The Spring 2018 Manga Guide

What's It About? 

From unrequited schoolgirl crushes to fantastical bunny girl/wolf girl bonding adventures, Éclair features stories of the love and affection between young women in a variety of settings and time periods. Nineteen mangaka each provide their own take on the idea of yuri or girls' love, some experienced in the genre and others penning a yuri tale for the first time. Stories range from only six pages to twenty-six and tell tales of two young women meeting, two long-time friends developing their friendship into something more, and two lovers already flourishing in a relationship. The common tie is that love between two women comes in a variety of forms, some sexual in nature and some not, but all are about the strong connection between their hearts.

Éclair: A Girls' Love Anthology That Resonates in Your Heart (6/5/2018) is an original collection of short yuri manga stories from nineteen mangaka, including Gosick's Sakuya Amano, Kiss and White Lily for My Dearest Girl's Canno, and Bloom Into You's Nio Nakatani. It will be available in paperback for $13.00 and digitally for $6.99 from Yen Press and on comiXology.

Is It Worth Reading?

Rebecca Silverman


Yuri fans, rejoice – Yen Press' Éclair anthology is a collection of sixteen short stories from a variety of creators with stories sweet, bitter, sexy, and everything in between. Not all of them are hits, of course, but there's more good than unsuccessful here, and like any short story collection, this presents a chance to read the works of authors otherwise unavailable in English translation. There are some favorites, naturally – as you may recognize from the cover, the first story is by NioNakatani, creator of Bloom Into You. Her story is one of the strongest, following a loner pianist and the outgoing girl who likes her. The pianist doesn't believe that her classmate could possibly truly be interested in her, and in her turn, the other girl is concerned that if the object of her affection keeps playing the piano so diligently, she'll never have a chance to get to know her. When an accident occurs, the story becomes about making the best of what appears to be a bad situation, and how love of one thing does not preclude other forms of affection.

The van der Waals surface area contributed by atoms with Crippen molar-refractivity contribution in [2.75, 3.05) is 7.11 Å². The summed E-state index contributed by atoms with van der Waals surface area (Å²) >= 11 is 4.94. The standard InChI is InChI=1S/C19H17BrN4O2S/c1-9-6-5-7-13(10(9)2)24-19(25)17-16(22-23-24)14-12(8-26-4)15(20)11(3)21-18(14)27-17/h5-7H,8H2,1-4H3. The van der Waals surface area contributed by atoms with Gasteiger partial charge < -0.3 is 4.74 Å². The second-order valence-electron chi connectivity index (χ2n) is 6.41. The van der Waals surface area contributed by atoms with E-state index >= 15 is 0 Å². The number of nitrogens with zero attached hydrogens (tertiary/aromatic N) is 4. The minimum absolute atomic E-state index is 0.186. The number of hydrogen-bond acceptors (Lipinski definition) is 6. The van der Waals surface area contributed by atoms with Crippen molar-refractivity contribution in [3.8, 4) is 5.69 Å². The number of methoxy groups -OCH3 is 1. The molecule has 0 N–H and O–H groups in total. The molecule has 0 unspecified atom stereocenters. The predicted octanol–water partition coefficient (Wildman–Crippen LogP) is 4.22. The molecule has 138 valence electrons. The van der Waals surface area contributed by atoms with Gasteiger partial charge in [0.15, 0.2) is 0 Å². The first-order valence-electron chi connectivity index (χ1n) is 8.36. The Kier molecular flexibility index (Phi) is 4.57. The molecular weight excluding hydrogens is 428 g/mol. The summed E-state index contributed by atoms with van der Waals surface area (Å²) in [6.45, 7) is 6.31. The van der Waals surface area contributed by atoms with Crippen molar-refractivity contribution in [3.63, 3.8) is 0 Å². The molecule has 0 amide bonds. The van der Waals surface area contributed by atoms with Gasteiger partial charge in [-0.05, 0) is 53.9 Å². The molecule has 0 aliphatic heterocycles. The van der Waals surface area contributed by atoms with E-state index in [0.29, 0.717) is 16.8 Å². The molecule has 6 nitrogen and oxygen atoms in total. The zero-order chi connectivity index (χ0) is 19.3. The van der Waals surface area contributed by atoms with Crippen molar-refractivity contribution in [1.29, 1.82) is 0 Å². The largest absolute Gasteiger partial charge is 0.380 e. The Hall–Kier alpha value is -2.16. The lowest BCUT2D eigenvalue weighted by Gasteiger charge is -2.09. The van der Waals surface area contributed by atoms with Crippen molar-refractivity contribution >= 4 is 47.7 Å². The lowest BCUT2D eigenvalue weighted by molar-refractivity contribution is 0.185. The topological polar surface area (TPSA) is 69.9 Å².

Another good story on the sweeter end of things comes from Mekimeki, the mangaka behind the Fantasista Doll manga. “Master 1/365” is about two friends who are trying to become more than that, with the more forward of the two feeling frustrated about how slowly the other is moving. As a birthday gift, she offers to do anything at all that she's asked to, and then can't believe it when all she's asked for is a juice from the vending machine. While there is a slightly nonconsensual edge to this piece, it doesn't cross any major lines and remains largely charming, and Mekimeki's soft art style really works for it. Uta Iseki's “Hairdresser,” on the other hand, keeps the romance to a minimum as the two protagonists slowly grow closer; the strength of this story is the understated romance narrative which could easily be read as a friendship story as well.

That most of the couples in the anthology have a strong element of friendship to their relationships is perhaps part of the appeal. Even in a story like the much more bittersweet “Tears in the Clean Room” by Shiori Nishio makes it apparent that the protagonists know each other very well as friends before falling in love. Sakuya Amano (Gosick)'s piece has a bit of a “destiny” flair to it as well, but that doesn't take away from the more solid theme of love growing from people getting to know one another. It's a nice take on the romance genre, which so often relies on lust turning to love than beginning with an emotional bond. While this won't appeal to those who like their yuri steamier (although there are a few stories that skirt that edge), this is still a good collection.